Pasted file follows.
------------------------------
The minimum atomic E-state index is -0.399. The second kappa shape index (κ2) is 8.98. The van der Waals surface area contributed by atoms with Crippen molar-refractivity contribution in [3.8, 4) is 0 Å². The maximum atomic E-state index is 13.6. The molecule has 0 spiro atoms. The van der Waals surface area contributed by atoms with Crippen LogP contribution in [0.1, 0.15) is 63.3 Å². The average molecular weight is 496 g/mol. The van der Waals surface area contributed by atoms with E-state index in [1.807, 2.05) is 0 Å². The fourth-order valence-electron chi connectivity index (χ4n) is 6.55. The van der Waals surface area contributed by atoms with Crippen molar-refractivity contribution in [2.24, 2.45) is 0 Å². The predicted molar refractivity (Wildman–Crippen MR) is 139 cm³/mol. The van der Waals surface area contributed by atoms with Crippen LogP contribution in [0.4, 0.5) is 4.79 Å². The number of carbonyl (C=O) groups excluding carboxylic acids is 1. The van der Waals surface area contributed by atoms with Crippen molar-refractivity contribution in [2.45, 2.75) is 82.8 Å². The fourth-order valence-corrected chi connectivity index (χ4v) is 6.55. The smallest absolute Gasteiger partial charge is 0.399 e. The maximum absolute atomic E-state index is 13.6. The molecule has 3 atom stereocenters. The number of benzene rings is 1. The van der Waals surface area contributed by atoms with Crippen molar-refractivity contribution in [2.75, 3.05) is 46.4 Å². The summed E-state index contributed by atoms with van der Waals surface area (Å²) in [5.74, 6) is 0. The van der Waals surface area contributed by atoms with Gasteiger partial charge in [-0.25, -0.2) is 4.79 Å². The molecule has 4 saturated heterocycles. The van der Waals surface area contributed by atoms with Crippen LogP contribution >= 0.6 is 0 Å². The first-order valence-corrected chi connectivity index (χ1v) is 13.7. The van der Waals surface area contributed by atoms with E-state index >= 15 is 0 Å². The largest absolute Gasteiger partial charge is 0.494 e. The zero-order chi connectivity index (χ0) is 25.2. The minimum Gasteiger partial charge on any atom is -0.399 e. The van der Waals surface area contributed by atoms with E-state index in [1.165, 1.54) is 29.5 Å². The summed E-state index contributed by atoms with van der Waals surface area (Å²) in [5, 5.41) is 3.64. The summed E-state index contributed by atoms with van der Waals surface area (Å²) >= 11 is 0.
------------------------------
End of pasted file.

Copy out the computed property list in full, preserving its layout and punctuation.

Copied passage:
The minimum atomic E-state index is -0.399. The second kappa shape index (κ2) is 8.98. The van der Waals surface area contributed by atoms with Crippen molar-refractivity contribution in [3.8, 4) is 0 Å². The maximum atomic E-state index is 13.6. The molecule has 0 spiro atoms. The van der Waals surface area contributed by atoms with Crippen LogP contribution in [0.1, 0.15) is 63.3 Å². The average molecular weight is 496 g/mol. The van der Waals surface area contributed by atoms with E-state index in [1.807, 2.05) is 0 Å². The fourth-order valence-electron chi connectivity index (χ4n) is 6.55. The van der Waals surface area contributed by atoms with Crippen molar-refractivity contribution in [2.24, 2.45) is 0 Å². The predicted molar refractivity (Wildman–Crippen MR) is 139 cm³/mol. The van der Waals surface area contributed by atoms with Crippen LogP contribution in [0.4, 0.5) is 4.79 Å². The number of carbonyl (C=O) groups excluding carboxylic acids is 1. The van der Waals surface area contributed by atoms with Crippen molar-refractivity contribution in [2.45, 2.75) is 82.8 Å². The fourth-order valence-corrected chi connectivity index (χ4v) is 6.55. The smallest absolute Gasteiger partial charge is 0.399 e. The maximum absolute atomic E-state index is 13.6. The molecule has 3 atom stereocenters. The number of benzene rings is 1. The van der Waals surface area contributed by atoms with Crippen molar-refractivity contribution in [2.75, 3.05) is 46.4 Å². The summed E-state index contributed by atoms with van der Waals surface area (Å²) in [5.74, 6) is 0. The van der Waals surface area contributed by atoms with Gasteiger partial charge in [-0.25, -0.2) is 4.79 Å². The molecule has 4 saturated heterocycles. The van der Waals surface area contributed by atoms with Crippen LogP contribution >= 0.6 is 0 Å². The first-order valence-corrected chi connectivity index (χ1v) is 13.7. The van der Waals surface area contributed by atoms with E-state index >= 15 is 0 Å². The largest absolute Gasteiger partial charge is 0.494 e. The zero-order chi connectivity index (χ0) is 25.2. The minimum Gasteiger partial charge on any atom is -0.399 e. The van der Waals surface area contributed by atoms with E-state index in [1.165, 1.54) is 29.5 Å². The summed E-state index contributed by atoms with van der Waals surface area (Å²) in [5, 5.41) is 3.64. The summed E-state index contributed by atoms with van der Waals surface area (Å²) >= 11 is 0.